That’s great if you happen have a later-generation iPod. But not everyone does, so I would suggest to all podcast producers that time compressing your episodes by 5-10% has its benefits. For podcasters there’s smaller files and less bandwidth used, and subscribers enjoy faster downloads and shorter listening times.

While some podcasters might adopt that practice, it is probably never going to become widespread. So lets us take an end-user centric approach. What solutions exist to speed up a podcast once it is downloaded?

Computer-bound playback

quicktime logo
A lot of people listen to podcasts while sitting at their computer. The iTunes program itself, unfortunately, has only one speed: normal. When you press play, what you hear is what you get. You’re stuck with whatever the podcaster uploaded, whether it’s spoken with perfect tempo or with an agonizingly slow drawl. There’s just no option to adjust the speed on either a global level or for individual tracks.

QuickTime Player however, does allow you to easily change the playback rate in real-time. You can speed through filler material as effortlessly as you can slow down complicated sections (especially useful for foreign language podcasts). QT Player has the additional advantage of supporting video podcasts, so you can adjust the play rate of those as well. Currently, no portable player can do that.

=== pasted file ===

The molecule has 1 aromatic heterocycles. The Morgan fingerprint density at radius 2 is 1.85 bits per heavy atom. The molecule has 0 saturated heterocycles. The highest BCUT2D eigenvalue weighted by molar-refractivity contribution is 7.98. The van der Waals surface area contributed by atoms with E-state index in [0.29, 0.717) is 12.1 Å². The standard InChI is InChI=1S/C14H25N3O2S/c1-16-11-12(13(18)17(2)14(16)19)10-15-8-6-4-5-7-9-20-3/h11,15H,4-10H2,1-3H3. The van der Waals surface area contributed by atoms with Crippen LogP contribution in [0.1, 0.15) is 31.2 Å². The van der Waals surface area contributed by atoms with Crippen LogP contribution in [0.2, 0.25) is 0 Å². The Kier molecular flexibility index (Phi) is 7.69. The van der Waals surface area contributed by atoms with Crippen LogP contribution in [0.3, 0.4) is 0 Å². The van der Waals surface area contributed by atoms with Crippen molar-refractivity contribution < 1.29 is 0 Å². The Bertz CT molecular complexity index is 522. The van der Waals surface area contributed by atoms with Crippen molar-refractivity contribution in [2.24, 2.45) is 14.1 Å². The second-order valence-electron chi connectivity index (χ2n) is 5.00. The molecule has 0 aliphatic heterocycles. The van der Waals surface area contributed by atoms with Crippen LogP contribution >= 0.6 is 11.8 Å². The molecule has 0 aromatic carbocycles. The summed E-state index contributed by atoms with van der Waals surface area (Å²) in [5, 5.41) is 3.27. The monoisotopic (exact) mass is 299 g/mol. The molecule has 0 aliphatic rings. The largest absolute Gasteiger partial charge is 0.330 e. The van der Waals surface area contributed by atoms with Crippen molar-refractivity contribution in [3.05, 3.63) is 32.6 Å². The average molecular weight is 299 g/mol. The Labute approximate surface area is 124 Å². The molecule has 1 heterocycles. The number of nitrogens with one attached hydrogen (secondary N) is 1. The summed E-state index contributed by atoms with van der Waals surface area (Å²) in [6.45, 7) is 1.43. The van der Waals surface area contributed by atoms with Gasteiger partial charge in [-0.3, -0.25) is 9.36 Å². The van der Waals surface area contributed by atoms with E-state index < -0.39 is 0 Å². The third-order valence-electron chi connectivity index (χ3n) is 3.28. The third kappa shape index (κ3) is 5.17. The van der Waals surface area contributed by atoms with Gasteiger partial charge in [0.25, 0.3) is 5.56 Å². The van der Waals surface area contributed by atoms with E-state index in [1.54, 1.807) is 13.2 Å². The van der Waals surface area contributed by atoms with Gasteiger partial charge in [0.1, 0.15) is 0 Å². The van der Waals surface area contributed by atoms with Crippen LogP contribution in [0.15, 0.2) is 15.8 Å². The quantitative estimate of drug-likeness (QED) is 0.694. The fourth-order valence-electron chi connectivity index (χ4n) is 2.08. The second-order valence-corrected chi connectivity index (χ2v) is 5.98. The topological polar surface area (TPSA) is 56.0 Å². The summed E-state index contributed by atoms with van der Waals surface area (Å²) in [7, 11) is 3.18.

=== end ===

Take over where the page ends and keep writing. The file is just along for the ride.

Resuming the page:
click to see larger

To open a podcast file in QuickTime Player, select its entry in iTunes’ Podcast panel. On Mac OS X, select “Reveal in Finder” from the File menu (command R). On Windows, select “Show in Windows Explorer” from the file menu (control R). You can then drag the mp3 to QuickTime Player.

QuickTime is required by iTunes, so if you have it installed, then you already have QuickTime. To access playback options, select “Show A/V Controls” from the Window menu.

Scripting

You can streamline the process of getting the files into Quicktime by using some of these scripting techniques at MacOSXHints.com. They include ways to automatically set the playback speed when the file is sent to QuickTime and increase the file’s play count so that iTunes will continue to download fresh episodes. It’s mostly AppleScript for the Mac, but there is one JavaScript for Windows option.

If you use iTunes to manage your podcast subscriptions and downloads and do most of your listening while working at your computer, then QuickTime is pretty much the most simple, best way to speed up that process.